Even before a defiant Roy S. Moore stood at a lectern this month and refused to concede the Alabama Senate race, one political reality was clear: An extraordinary turnout among black voters had helped push Doug Jones to a rare Democratic victory in this state. That turnout, in which registered black voters appeared to cast ballots at a higher rate than white ones, has become the most recent reference point in the complicated picture about race and elections laws. At issue, at a time when minorities are becoming an increasingly powerful slice of the electorate, is how much rules like Alabama’s voter ID law serve as a brake on that happening. The turnout by black voters in Alabama raises a question: Did it come about because voting restrictions were not as powerful as critics claim or because voters showed up in spite of them?Full Article: Black Turnout in Alabama Complicates Debate on Voting Laws - The New York Times.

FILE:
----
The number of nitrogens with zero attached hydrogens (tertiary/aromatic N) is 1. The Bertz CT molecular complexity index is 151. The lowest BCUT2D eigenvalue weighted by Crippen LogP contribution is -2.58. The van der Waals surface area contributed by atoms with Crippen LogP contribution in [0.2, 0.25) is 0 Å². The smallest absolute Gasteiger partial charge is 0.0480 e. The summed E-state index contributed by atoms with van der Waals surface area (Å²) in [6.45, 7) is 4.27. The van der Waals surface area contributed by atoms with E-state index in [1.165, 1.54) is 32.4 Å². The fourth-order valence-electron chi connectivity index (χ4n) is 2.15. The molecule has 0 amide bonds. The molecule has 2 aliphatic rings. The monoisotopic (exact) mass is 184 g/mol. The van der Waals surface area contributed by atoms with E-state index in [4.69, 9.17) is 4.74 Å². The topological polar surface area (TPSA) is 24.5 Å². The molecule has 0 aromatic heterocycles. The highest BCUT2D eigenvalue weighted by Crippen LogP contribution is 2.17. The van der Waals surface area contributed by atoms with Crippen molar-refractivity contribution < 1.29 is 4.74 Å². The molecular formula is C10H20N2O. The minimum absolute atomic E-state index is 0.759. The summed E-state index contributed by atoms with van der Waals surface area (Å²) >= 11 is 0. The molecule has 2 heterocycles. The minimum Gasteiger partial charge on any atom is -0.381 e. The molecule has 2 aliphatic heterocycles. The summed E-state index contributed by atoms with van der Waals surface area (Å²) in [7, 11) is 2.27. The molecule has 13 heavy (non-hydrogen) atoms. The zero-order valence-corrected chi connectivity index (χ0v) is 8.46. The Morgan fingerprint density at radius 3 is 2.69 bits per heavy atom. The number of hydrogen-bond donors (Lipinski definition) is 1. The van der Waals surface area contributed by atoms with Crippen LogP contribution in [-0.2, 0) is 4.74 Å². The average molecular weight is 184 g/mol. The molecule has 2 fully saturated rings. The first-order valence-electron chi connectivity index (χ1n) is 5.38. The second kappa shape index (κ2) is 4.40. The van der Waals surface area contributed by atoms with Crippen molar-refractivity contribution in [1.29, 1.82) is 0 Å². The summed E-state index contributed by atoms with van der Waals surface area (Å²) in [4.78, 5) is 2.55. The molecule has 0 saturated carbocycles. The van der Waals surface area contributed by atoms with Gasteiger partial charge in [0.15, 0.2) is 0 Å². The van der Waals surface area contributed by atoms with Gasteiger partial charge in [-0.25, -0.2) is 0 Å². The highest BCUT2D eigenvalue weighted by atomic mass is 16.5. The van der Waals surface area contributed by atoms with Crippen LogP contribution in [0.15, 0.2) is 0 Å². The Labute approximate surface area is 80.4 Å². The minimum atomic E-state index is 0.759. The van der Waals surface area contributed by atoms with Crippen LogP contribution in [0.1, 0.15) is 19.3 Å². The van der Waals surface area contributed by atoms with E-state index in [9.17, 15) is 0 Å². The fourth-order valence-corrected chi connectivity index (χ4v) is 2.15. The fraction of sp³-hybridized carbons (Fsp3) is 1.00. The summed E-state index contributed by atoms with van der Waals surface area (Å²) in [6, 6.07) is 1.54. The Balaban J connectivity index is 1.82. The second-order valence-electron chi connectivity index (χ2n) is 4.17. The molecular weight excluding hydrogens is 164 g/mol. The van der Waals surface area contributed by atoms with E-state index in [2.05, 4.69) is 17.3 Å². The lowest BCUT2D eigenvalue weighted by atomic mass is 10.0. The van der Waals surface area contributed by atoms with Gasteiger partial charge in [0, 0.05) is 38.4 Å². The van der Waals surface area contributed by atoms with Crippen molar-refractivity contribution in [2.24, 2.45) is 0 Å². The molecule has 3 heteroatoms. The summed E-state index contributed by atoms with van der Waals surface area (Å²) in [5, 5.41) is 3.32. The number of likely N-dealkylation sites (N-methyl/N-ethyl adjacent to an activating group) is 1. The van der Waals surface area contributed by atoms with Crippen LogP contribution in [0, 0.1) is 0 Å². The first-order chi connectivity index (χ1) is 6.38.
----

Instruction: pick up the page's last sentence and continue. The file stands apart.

Dec 27 2017